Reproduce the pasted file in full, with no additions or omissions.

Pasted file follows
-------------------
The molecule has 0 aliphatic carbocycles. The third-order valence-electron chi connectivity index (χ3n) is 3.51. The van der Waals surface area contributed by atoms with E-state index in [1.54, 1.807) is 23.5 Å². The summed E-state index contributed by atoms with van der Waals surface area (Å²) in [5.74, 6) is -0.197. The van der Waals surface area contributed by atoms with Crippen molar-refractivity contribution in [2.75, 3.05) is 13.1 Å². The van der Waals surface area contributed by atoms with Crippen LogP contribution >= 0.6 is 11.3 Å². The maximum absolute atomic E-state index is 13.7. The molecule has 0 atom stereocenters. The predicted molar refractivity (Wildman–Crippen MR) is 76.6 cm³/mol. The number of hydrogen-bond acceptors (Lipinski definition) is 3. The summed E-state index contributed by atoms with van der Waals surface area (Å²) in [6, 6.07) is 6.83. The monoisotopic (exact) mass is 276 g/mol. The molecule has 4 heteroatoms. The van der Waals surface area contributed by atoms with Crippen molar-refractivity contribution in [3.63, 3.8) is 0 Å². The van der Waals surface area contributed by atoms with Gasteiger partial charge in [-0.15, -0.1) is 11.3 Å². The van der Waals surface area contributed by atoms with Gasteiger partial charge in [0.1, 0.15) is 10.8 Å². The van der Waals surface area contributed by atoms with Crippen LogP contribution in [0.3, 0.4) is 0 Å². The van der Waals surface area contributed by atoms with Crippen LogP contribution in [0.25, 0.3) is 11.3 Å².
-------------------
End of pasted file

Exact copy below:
The molecule has 0 aliphatic carbocycles. The third-order valence-electron chi connectivity index (χ3n) is 3.51. The van der Waals surface area contributed by atoms with E-state index in [1.54, 1.807) is 23.5 Å². The summed E-state index contributed by atoms with van der Waals surface area (Å²) in [5.74, 6) is -0.197. The van der Waals surface area contributed by atoms with Crippen molar-refractivity contribution in [2.75, 3.05) is 13.1 Å². The van der Waals surface area contributed by atoms with Crippen LogP contribution >= 0.6 is 11.3 Å². The maximum absolute atomic E-state index is 13.7. The molecule has 0 atom stereocenters. The predicted molar refractivity (Wildman–Crippen MR) is 76.6 cm³/mol. The number of hydrogen-bond acceptors (Lipinski definition) is 3. The summed E-state index contributed by atoms with van der Waals surface area (Å²) in [6, 6.07) is 6.83. The monoisotopic (exact) mass is 276 g/mol. The molecule has 4 heteroatoms. The van der Waals surface area contributed by atoms with Crippen molar-refractivity contribution in [3.63, 3.8) is 0 Å². The van der Waals surface area contributed by atoms with Gasteiger partial charge in [-0.15, -0.1) is 11.3 Å². The van der Waals surface area contributed by atoms with Gasteiger partial charge in [0.1, 0.15) is 10.8 Å². The van der Waals surface area contributed by atoms with Crippen LogP contribution in [0.3, 0.4) is 0 Å². The van der Waals surface area contributed by atoms with Crippen LogP contribution in [0.25, 0.3) is 11.3 Å².